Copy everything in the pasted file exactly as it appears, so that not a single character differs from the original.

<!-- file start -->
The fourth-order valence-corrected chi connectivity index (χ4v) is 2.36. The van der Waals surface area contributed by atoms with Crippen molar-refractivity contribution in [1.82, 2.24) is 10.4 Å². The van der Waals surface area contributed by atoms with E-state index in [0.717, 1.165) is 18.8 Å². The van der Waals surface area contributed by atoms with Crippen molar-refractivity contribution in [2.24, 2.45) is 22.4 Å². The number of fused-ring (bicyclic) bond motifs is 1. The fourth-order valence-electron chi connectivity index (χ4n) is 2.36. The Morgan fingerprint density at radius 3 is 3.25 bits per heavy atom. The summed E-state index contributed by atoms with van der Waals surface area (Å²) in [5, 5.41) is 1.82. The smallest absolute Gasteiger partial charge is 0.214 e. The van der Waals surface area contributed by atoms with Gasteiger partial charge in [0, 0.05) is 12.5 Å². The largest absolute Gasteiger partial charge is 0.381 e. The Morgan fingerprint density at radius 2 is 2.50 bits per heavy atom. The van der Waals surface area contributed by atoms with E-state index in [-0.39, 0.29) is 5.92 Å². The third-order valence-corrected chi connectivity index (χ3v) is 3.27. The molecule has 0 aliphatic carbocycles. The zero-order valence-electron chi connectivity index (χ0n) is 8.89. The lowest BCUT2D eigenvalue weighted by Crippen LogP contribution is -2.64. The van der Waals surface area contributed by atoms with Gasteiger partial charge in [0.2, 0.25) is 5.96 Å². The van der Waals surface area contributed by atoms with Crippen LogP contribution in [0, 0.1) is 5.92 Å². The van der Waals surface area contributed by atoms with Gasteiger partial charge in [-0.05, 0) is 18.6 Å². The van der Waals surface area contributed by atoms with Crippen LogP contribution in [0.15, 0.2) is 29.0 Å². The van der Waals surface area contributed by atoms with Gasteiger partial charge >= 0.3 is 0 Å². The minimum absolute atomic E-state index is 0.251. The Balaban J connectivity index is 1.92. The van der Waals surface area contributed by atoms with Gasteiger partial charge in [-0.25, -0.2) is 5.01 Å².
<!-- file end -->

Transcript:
The fourth-order valence-corrected chi connectivity index (χ4v) is 2.36. The van der Waals surface area contributed by atoms with Crippen molar-refractivity contribution in [1.82, 2.24) is 10.4 Å². The van der Waals surface area contributed by atoms with E-state index in [0.717, 1.165) is 18.8 Å². The van der Waals surface area contributed by atoms with Crippen molar-refractivity contribution in [2.24, 2.45) is 22.4 Å². The number of fused-ring (bicyclic) bond motifs is 1. The fourth-order valence-electron chi connectivity index (χ4n) is 2.36. The Morgan fingerprint density at radius 3 is 3.25 bits per heavy atom. The summed E-state index contributed by atoms with van der Waals surface area (Å²) in [5, 5.41) is 1.82. The smallest absolute Gasteiger partial charge is 0.214 e. The van der Waals surface area contributed by atoms with Gasteiger partial charge in [0, 0.05) is 12.5 Å². The largest absolute Gasteiger partial charge is 0.381 e. The Morgan fingerprint density at radius 2 is 2.50 bits per heavy atom. The van der Waals surface area contributed by atoms with E-state index in [-0.39, 0.29) is 5.92 Å². The third-order valence-corrected chi connectivity index (χ3v) is 3.27. The molecule has 0 aliphatic carbocycles. The zero-order valence-electron chi connectivity index (χ0n) is 8.89. The lowest BCUT2D eigenvalue weighted by Crippen LogP contribution is -2.64. The van der Waals surface area contributed by atoms with Gasteiger partial charge in [0.2, 0.25) is 5.96 Å². The van der Waals surface area contributed by atoms with Crippen LogP contribution in [0, 0.1) is 5.92 Å². The van der Waals surface area contributed by atoms with Gasteiger partial charge in [-0.05, 0) is 18.6 Å². The van der Waals surface area contributed by atoms with Crippen LogP contribution in [0.15, 0.2) is 29.0 Å². The van der Waals surface area contributed by atoms with Gasteiger partial charge >= 0.3 is 0 Å². The minimum absolute atomic E-state index is 0.251. The Balaban J connectivity index is 1.92. The van der Waals surface area contributed by atoms with Gasteiger partial charge in [-0.25, -0.2) is 5.01 Å².